Canadians more burned out now than this time last year

Employers encouraging time off, schedule flexibility to support workers, finds report

Canadians more burned out now than this time last year

Employees are still not comfortable taking their foot off the pedal at work, judging by the findings of a recent study. Overall, 39% of Canadians feel uneasy talking about burnout with their manager, according to Robert Half Canada.

This is the case even though 36% report being more burned out now than a year ago.

Lack of communication and support from management (29%) is second among workers’ list of the top sources of burnout, just above toxic organizational culture (26%).However it’s heavy workloads (54%) that continue to be the main culprit.

"Burnout is a serious issue that needs to be combatted with ongoing efforts", says David King, senior managing director, Robert Half, Canada and South America. "Though many companies have made strides in supporting employee well-being, it's clear that there is work to be done, and many teams are still stretched thin. This pressure may be exacerbated right now as some businesses are hesitant to bring on new staff, while maintaining their project load."

Overall, 23% of workers say their manager hasn't taken steps to help them alleviate work-related stress.

The results follow a recent report from Express Employment Professionals which stated nearly four in five workers (79%) admitted that they felt burnt out in their careers.

Addressing burnout

Among those employers that’re helping workers address burnout, 22% encourage employees to take time off, according to Robert Half Canada’s survey of over 1,130 adult Canadian professionals, conducted May 4-26, 2023.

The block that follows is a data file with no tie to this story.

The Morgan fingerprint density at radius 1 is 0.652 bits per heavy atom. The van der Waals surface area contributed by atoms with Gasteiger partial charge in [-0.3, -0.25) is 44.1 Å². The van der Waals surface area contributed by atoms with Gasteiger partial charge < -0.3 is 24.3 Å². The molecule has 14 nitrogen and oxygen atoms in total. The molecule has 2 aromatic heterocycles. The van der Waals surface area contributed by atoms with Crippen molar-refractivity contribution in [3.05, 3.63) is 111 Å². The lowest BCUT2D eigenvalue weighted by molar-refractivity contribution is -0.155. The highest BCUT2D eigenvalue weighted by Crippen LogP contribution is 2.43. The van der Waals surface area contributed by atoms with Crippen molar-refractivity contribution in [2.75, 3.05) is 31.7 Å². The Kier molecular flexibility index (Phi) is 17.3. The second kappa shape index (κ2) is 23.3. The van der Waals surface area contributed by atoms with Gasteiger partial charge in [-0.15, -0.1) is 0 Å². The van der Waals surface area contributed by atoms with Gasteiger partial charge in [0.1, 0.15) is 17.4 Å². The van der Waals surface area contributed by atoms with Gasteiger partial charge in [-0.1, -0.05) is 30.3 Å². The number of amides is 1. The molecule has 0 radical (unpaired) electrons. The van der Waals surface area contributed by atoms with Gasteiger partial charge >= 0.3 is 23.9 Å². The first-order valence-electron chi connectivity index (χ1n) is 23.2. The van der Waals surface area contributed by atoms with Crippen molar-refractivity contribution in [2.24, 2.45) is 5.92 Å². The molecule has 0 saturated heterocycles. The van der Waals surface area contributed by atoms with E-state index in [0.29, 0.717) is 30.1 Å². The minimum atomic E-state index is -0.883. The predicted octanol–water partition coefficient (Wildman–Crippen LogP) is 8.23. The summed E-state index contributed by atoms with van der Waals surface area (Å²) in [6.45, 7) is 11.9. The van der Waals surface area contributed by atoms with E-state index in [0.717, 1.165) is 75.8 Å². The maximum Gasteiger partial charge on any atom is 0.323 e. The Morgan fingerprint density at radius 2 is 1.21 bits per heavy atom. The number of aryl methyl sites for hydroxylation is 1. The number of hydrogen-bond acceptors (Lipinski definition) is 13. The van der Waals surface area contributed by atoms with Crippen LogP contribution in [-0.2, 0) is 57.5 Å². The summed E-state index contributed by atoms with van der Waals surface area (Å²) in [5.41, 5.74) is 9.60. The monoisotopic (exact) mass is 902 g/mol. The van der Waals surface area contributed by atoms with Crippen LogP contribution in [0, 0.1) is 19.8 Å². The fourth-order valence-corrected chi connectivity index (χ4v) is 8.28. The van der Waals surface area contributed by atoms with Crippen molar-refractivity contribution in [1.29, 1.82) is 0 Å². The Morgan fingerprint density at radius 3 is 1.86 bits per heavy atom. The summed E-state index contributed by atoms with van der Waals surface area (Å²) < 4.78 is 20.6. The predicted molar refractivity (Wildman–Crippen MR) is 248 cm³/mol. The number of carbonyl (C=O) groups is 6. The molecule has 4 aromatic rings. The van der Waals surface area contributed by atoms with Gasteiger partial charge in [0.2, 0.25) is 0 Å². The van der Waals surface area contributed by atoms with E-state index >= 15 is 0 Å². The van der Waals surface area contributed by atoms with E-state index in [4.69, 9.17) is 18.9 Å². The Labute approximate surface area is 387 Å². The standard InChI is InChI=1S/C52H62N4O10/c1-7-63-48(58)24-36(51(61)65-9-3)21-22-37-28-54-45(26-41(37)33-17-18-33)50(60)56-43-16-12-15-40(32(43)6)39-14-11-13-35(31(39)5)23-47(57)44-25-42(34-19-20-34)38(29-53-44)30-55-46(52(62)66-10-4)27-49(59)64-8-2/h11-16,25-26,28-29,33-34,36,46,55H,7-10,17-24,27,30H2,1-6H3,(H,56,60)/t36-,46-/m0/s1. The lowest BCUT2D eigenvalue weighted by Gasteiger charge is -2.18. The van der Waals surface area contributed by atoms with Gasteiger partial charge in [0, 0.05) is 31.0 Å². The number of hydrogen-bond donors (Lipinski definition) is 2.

Other companies provide workers with greater schedule flexibility (17%) and give guidance on prioritizing projects (16%). Employees also want to take action on their side, with 32% of professionals planning to use more vacation days this summer compared to last summer. 

Challenges, however, remain: One in five (20%) still feel they can't take time off, either because they have too much work or worry it will impact their job security. Another 18% of employees will be checking in with work frequently when on vacation.

"Employees are happier, more productive, and less at risk of burnout when they have had the chance to properly unplug and find balance in their personal and professional lives," says King. "Managers should be modeling good behaviours in this area, and setting realistic expectations, while encouraging their teams to take time off, and truly disconnect."

Even HR professionals are not immune to burnout: 36% suffer from burnout from emotional caregiving for employees, according to a previous study from Headspace.


As many as 40% of workers between the ages of 18 and 24 say they’re at a mental health “breaking point,” according to a previous report from the Boston Consulting Group (BCG).

Here are five ways to reduce burnout among your employees that Andrew Rahaman, co-founder of leadership platform bluSPARC, shared in a Forbes article:

  1. Be flexible with working hours.
  2. Provide ample feedback.
  3. Offer support to employees with burnout.
  4. Emphasize employee well-being in your culture.
  5. Initiate leadership development programs.

“Burnout syndrome can seriously impact productivity and lead to costly employee turnover,” said Rahaman. “So be proactive in addressing burnout and creating an environment that is conducive to a healthy and productive work-life balance. As a business leader, take control by ensuring your team is working in an atmosphere that drives performance and overall well-being.”

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